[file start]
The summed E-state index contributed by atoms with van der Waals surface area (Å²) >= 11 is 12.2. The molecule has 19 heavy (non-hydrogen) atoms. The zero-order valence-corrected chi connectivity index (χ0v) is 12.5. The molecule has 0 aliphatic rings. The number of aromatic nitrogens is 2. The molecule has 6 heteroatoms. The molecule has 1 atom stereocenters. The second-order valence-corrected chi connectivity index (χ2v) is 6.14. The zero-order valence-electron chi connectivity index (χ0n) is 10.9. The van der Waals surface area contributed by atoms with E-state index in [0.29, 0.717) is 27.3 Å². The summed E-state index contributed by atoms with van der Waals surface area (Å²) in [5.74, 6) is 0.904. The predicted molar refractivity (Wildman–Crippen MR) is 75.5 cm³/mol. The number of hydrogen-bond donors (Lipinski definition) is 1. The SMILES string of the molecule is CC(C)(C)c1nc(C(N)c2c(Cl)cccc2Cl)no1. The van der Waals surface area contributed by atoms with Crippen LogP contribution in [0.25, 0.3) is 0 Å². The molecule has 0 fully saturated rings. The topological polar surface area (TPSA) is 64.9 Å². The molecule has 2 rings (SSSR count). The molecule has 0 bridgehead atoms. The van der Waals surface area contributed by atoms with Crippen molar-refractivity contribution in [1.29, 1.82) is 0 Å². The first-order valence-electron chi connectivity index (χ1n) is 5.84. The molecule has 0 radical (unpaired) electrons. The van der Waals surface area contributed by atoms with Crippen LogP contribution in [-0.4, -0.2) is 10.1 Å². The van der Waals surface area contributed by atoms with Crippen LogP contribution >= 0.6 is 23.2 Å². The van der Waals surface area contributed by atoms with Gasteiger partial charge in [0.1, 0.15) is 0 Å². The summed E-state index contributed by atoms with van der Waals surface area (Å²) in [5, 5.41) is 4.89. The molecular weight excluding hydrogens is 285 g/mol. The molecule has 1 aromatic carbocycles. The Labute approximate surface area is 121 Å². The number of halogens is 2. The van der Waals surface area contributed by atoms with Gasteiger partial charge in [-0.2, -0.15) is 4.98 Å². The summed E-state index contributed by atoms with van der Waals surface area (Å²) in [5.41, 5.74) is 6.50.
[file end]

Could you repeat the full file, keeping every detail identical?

The summed E-state index contributed by atoms with van der Waals surface area (Å²) >= 11 is 12.2. The molecule has 19 heavy (non-hydrogen) atoms. The zero-order valence-corrected chi connectivity index (χ0v) is 12.5. The molecule has 0 aliphatic rings. The number of aromatic nitrogens is 2. The molecule has 6 heteroatoms. The molecule has 1 atom stereocenters. The second-order valence-corrected chi connectivity index (χ2v) is 6.14. The zero-order valence-electron chi connectivity index (χ0n) is 10.9. The van der Waals surface area contributed by atoms with E-state index in [0.29, 0.717) is 27.3 Å². The summed E-state index contributed by atoms with van der Waals surface area (Å²) in [5.74, 6) is 0.904. The predicted molar refractivity (Wildman–Crippen MR) is 75.5 cm³/mol. The number of hydrogen-bond donors (Lipinski definition) is 1. The SMILES string of the molecule is CC(C)(C)c1nc(C(N)c2c(Cl)cccc2Cl)no1. The van der Waals surface area contributed by atoms with Crippen LogP contribution in [0.25, 0.3) is 0 Å². The molecule has 0 fully saturated rings. The topological polar surface area (TPSA) is 64.9 Å². The molecule has 2 rings (SSSR count). The molecule has 0 bridgehead atoms. The van der Waals surface area contributed by atoms with Crippen molar-refractivity contribution in [1.29, 1.82) is 0 Å². The first-order valence-electron chi connectivity index (χ1n) is 5.84. The molecule has 0 radical (unpaired) electrons. The van der Waals surface area contributed by atoms with Crippen LogP contribution in [-0.4, -0.2) is 10.1 Å². The van der Waals surface area contributed by atoms with Crippen LogP contribution >= 0.6 is 23.2 Å². The van der Waals surface area contributed by atoms with Gasteiger partial charge in [0.1, 0.15) is 0 Å². The summed E-state index contributed by atoms with van der Waals surface area (Å²) in [5, 5.41) is 4.89. The molecular weight excluding hydrogens is 285 g/mol. The molecule has 1 aromatic carbocycles. The Labute approximate surface area is 121 Å². The number of halogens is 2. The van der Waals surface area contributed by atoms with Gasteiger partial charge in [-0.2, -0.15) is 4.98 Å². The summed E-state index contributed by atoms with van der Waals surface area (Å²) in [5.41, 5.74) is 6.50.